In the remotest part of Indonesia, a volcano erupts, forcing hundreds to flee

In Indonesia’s most remote area, a volcano erupted many times throughout the night on Wednesday, displacing hundreds of residents and sending smoke and lava shooting more than a mile into the sky.

According to the nation’s volcanology and geological organizations, Mount Ruang, a stratovolcano in North Sulawesi Province, erupted twice in the early hours of Wednesday, the first time at 9:45 p.m. on Tuesday (1345 GMT).

More than 800 people were evacuated from two villages on Ruang island to the neighboring island of Tagulandang; no fatalities or injuries were recorded, according to official news agency Antara.

According to a statement from Muhammad Wafid, the chairman of the geological service, the initial eruption sent an ash column two kilometers (1.2 miles) into the sky, while the second explosion pushed it up to 2.5 kilometers.

Following two earthquakes in recent weeks, the volcanology service said on Tuesday that there has been a rise in volcanic activity in Ruang.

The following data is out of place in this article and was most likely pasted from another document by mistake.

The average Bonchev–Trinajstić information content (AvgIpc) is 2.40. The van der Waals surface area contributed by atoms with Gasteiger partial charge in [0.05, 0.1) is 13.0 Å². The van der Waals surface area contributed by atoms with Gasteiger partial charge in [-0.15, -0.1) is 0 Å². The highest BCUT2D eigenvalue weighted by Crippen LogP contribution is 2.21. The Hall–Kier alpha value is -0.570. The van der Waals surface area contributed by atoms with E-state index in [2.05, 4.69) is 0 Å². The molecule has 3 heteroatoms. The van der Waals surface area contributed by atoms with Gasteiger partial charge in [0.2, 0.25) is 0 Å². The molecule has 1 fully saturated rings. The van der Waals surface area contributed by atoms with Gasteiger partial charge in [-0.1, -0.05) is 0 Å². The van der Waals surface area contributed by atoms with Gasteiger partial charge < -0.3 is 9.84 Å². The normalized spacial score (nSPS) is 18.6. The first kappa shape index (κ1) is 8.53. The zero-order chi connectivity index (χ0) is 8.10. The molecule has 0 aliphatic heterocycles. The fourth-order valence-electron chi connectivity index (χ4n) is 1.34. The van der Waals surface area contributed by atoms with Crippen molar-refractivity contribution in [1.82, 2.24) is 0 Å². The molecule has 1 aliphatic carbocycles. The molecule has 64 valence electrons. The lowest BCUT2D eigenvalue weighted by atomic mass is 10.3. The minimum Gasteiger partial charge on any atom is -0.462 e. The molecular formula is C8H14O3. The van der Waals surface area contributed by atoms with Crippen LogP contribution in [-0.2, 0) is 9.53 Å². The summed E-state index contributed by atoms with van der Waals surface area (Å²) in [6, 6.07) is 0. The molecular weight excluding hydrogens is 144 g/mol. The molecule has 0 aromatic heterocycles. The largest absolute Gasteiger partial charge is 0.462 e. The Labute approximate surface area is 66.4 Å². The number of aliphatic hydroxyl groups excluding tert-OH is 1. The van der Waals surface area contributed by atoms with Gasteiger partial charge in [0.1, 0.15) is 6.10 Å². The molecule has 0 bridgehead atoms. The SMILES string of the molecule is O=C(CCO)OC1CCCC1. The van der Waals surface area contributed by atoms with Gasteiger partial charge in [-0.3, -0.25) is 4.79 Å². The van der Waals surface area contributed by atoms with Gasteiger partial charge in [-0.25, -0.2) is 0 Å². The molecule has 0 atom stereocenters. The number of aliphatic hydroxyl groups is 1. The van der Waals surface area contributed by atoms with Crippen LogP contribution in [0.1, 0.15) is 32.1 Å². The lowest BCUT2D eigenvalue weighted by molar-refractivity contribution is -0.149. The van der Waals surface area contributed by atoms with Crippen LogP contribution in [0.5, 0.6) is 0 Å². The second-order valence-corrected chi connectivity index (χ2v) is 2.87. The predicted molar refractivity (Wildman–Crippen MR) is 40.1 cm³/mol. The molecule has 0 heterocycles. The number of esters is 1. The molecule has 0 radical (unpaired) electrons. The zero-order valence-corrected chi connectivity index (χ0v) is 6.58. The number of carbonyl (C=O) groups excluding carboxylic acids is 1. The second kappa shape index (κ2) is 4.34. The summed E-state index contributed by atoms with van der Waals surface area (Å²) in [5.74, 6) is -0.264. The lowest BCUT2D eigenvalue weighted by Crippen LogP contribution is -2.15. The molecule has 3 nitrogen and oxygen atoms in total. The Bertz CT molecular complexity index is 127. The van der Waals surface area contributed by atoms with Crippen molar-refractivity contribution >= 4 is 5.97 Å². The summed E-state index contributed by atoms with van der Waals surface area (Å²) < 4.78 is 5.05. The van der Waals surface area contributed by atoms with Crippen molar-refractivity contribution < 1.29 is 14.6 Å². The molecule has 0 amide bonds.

Prior to the eruption, the volcano’s alert level was upgraded from two to three, the second-highest category, with a peak elevation of 725 meters above sea level.

A four-kilometer exclusion zone has also been enforced by the authorities surrounding the crater, which is located more than 100 kilometers (62 miles) north of Manado, the regional seat.

Because Indonesia is located on the Pacific “Ring of Fire,” an arc formed by the collision of tectonic plates that spans the Pacific basin and extends from Japan to Southeast Asia, the country is subject to regular seismic and volcanic activity.

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